Following Jigsaw's grisly demise, Mark Hoffman is commended as a hero, but Agent Strahm is suspicious, and delves into Hoffman's past. Meanwhile, another group of people are put through a series of gruesome tests.
As a deadly battle rages over Jigsaw's brutal legacy, a group of Jigsaw survivors gathers to seek the support of self-help guru and fellow survivor Bobby Dagen, a man whose own dark secrets unleash a new wave of terror.
Bodies are turning up around the city, each having met a uniquely gruesome demise. As the investigation proceeds, evidence points to one suspect: John Kramer, the man known as Jigsaw, who has been dead for over 10 years.
Callum Keith Rennie
When Kimberly has a violent premonition of a highway pileup she blocks the freeway, keeping a few others meant to die, safe. Or are they? The survivors mysteriously start dying and it's up to Kimberly to stop it before she's next.
Jigsaw and his apprentice Amanda are dead. Now, upon the news of Detective Kerry's murder, two seasoned FBI profilers, Agent Strahm and Agent Perez, arrive in the terrified community to assist the veteran Detective Hoffman in sifting through Jigsaw's latest grisly remains and piecing together the puzzle. However, when SWAT Commander Rigg is abducted and thrust into a game, the last officer untouched by Jigsaw has but ninety minutes to overcome a series of demented traps and save an old friend or face the deadly consequences.Written by
Though producers wanted Donnie Wahlberg to reprise his role, his schedule made him unavailable and his character was not included in the original script. However, after shooting began, his schedule freed up, and the script was re-written to include his character. See more »
(at around 46 mins) During the flashback in which Jill is attacked by Cecil Adams, as she is leaving the clinic, she has to unlock the door at knife-point even though she never re-locks it when retrieving the jacket. The door's lock is a deadbolt type and no knob is present, so it wouldn't lock itself automatically. See more »
Subject's name is John Kramer. 52 year old male; Caucasian. He's seen better days.
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The German theatrical version, although rated "Not under 18", was cut by 55 seconds (it is based on the US R-rated version). Since there are different rating standards for theatrical and home video releases this rating was denied for the DVD release. The cut theatrical version was therefore released on DVD with a SPIO/JK approval. Additionally an even more cut version (ca. 8 minutes) with a "Not under 18" rating was released as well for sell-through. As with Saw III the US unrated version was released as well but only in Austria, therefore avoiding probable legal problems with German judiciary (resulting in intended high imports to Germany). See more »
So I went to see Saw IV yesterday night. What do we actually gain from this movie? Basically it shows nothing new, it's like a reprise of Saw III. And the question is, do we prefer Saw III or Saw? Saw started with only two guys, chained in a bathroom, wondering where they are and what's this all actually about, and those questions are typical for existentialism. The point of this movie reminded me a lot of "No Exit", written by Jean-Paul Sartre.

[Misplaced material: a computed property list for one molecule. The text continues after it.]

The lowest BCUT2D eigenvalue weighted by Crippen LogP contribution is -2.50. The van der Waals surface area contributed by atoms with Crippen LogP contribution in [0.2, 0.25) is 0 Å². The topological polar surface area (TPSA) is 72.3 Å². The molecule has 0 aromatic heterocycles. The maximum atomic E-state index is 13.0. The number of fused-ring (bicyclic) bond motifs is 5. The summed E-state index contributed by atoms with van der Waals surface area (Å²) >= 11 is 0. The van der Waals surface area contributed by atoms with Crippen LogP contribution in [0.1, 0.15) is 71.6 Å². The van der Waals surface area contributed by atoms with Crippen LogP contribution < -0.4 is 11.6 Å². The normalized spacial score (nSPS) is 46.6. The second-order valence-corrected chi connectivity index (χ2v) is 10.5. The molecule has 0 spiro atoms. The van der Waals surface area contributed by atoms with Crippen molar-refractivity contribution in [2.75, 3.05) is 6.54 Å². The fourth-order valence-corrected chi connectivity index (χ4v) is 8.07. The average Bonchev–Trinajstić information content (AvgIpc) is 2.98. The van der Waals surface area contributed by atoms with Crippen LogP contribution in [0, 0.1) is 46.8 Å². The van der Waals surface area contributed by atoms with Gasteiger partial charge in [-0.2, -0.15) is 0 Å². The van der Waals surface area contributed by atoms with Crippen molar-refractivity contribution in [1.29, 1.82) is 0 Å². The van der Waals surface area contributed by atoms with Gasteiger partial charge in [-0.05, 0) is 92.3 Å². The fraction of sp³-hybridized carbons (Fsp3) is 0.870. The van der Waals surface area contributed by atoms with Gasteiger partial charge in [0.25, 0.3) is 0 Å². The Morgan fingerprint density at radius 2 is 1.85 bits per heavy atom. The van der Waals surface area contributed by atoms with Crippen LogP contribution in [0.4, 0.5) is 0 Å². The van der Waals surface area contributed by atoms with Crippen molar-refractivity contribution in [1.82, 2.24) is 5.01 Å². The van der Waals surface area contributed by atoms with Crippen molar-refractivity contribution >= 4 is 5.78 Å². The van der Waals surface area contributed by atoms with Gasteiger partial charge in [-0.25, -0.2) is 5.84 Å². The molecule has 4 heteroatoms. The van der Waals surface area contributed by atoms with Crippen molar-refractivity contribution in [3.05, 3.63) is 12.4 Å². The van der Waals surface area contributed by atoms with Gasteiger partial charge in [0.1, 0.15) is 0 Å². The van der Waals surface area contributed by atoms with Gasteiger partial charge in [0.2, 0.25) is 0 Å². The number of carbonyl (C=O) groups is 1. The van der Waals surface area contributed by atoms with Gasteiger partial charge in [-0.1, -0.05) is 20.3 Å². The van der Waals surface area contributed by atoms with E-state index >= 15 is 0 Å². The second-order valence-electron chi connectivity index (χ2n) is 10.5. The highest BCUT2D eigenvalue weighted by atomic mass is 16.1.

Both Saw II and Saw III distinguish from the first Saw but Saw IV doesn't bring anything new. It sticks to its prequel. We get to see the same scenes (flashbacks), the same places and again we face those Jigsaw traps that never seem to end. I think that we all know by now what Jigsaw really wants and how we are supposed to play. But the detectives and agents seem to lack intelligence and don't listen to his rules. That's how we face again the catastrophe of this spectacle. We also get to see a bit of John's past and his ex-wife, Jill. I thought she was there to reveal something new about John but she never does.
Actually, Saw IV offers quite a lot, many traps, many people who got into them, many stories and also a lot of blood and violence. The truth is, I don't want to see those things anymore. I have already seen all of that in Saw III. It's like the creators of the movie are falling with every sequel deeper and deeper into meaninglessness. They have forgotten a long time ago about the meaning of this whole thing and rather decided to focus on blood and violence. Too bad the team Leigh Whannell and James Wan, the founders of Saw, does not any longer exist. Nothing can save Saw anymore.
But the director Darren Lynn Bousman keeps on trying, which is actually a big plus. He really can create the atmosphere that fits best to the movie.
I have also nothing against the new actors that appear in Saw IV, p.e. Costas Mandylor and Scott Patterson, who played really professionally for those two roles that they got.
I guess I still hope that they will save Saw, because I'm a big fan, although I already assume that the situation is hopeless. They have sunk too deep.
Good luck with the next sequel. You will definitely need it.
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